The sole purpose of honey extractors as the name implies, is to remove honey from the combs without damaging or destroying the honey combs as they be reused. They are mechanical devices used for honey extraction soon after the honey has been harvested.
They have a drum where the honey comb is placed and then this drum spins at such high speeds that the honey flings out of the combs leaving the comb without honey while remains intact inside the extraction chamber. In a nutshell centrifugal force is applied for the effective use of this device.
Before the honey is placed in the extraction chamber for extraction it must be uncapped first, there are various tools that can be used for uncapping the cells, and all of these can be bought from most beekeeping equipment suppliers. You can either use manual uncapping knives or forks but some beekeepers prefer to use electrical knives to uncap the combs.
All the extracted honey collects at the bottom of the extraction chamber and most extractors have a tap at the bottom, where the collected can be drained out or honey pumps can also be used to remove honey from the extraction chamber.
There are various types of honey extractors available depending on the use and quantity of combs you may plan to extract honey from. These include the tangential and radial extractors and they differ on how the frames are placed in the extractor’s basket. In the redial extractor the frames are usually placed with the top facing outwards and compared to the tangential extractors only the one side of the frames faces outwards & redial types are commonly used in commercial honey extraction.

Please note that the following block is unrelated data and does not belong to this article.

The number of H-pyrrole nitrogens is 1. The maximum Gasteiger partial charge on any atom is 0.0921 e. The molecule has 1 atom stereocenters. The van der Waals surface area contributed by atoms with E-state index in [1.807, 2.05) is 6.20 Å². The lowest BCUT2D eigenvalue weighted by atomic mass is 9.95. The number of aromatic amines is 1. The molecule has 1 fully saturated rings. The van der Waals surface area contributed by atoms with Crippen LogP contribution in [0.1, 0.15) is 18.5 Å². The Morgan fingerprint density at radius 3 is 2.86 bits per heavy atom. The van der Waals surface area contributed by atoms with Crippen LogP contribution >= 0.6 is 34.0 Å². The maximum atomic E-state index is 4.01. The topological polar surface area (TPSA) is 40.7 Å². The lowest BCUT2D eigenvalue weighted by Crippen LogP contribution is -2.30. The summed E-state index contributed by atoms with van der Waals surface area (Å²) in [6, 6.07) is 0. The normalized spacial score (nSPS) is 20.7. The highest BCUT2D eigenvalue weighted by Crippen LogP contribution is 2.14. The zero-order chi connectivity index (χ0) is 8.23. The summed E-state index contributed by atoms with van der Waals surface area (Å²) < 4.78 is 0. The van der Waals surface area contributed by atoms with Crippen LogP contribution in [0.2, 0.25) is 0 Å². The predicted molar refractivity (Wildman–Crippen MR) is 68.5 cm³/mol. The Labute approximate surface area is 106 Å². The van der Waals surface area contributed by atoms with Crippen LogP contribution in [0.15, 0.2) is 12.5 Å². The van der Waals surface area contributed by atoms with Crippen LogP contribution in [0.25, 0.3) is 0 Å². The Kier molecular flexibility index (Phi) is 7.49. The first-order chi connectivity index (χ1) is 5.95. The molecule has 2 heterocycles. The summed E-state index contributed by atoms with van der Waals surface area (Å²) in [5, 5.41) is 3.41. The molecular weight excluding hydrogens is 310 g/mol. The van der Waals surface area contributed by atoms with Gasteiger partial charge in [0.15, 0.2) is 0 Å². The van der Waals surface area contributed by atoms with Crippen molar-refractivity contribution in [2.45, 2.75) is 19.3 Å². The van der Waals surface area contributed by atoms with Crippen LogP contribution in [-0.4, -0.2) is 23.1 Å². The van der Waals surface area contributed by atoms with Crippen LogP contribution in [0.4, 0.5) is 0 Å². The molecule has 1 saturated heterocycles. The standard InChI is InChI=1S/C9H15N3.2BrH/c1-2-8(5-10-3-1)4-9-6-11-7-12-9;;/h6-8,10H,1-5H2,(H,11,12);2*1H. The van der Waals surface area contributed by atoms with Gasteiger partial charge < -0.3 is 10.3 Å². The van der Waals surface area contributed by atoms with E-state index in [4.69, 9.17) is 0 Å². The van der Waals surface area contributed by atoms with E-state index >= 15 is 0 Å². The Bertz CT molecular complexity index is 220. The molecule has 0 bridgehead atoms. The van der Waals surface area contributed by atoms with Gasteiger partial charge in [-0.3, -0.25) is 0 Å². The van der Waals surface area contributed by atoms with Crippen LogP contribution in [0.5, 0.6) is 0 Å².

Redial types require less amount of work compared to tangential extractors, because the honey combs don’t need to be turned over to extract all of the honey in the combs. Honey extractors come in various sizes depending on the intended use, for commercial use larger extractors are used for they can hold hundreds of frames at one time allowing for gallons of honey to be extracted. But someone starting out in beekeeping will look to use a small size extractor that holds three to four frames at a time.
A good small scale extractor can cost a couple hundred bucks, but if you don’t have the budget yet, you can still make your own and there are great ideas available for you on the net which you can explore. I wouldn’t worry too much about the cost of an extractor as they are reasonable priced by most beekeeping supplies.
Once the extraction process is complete, you want to ensure that your honey is free of fragments from dead bees like legs, wings and other things. The best way to go about this is to filter your honey using at least a 400 or 600 micron filter, they can be reasonably bought for ten dollars or less and most filters have adjustable heads that can fit most bucket sizes up to a five gallon bucket. These filters can be washed and sterilised and they are re-usable.
In conclusion I’d like to inform you that beekeeping standards for hygiene are very high so always keep your place of extraction spotless and germ free. Whoever works with honey must always be wearing a hairnet, clean clothes and the tools and equipment must be washed and sterilised on a regular basis.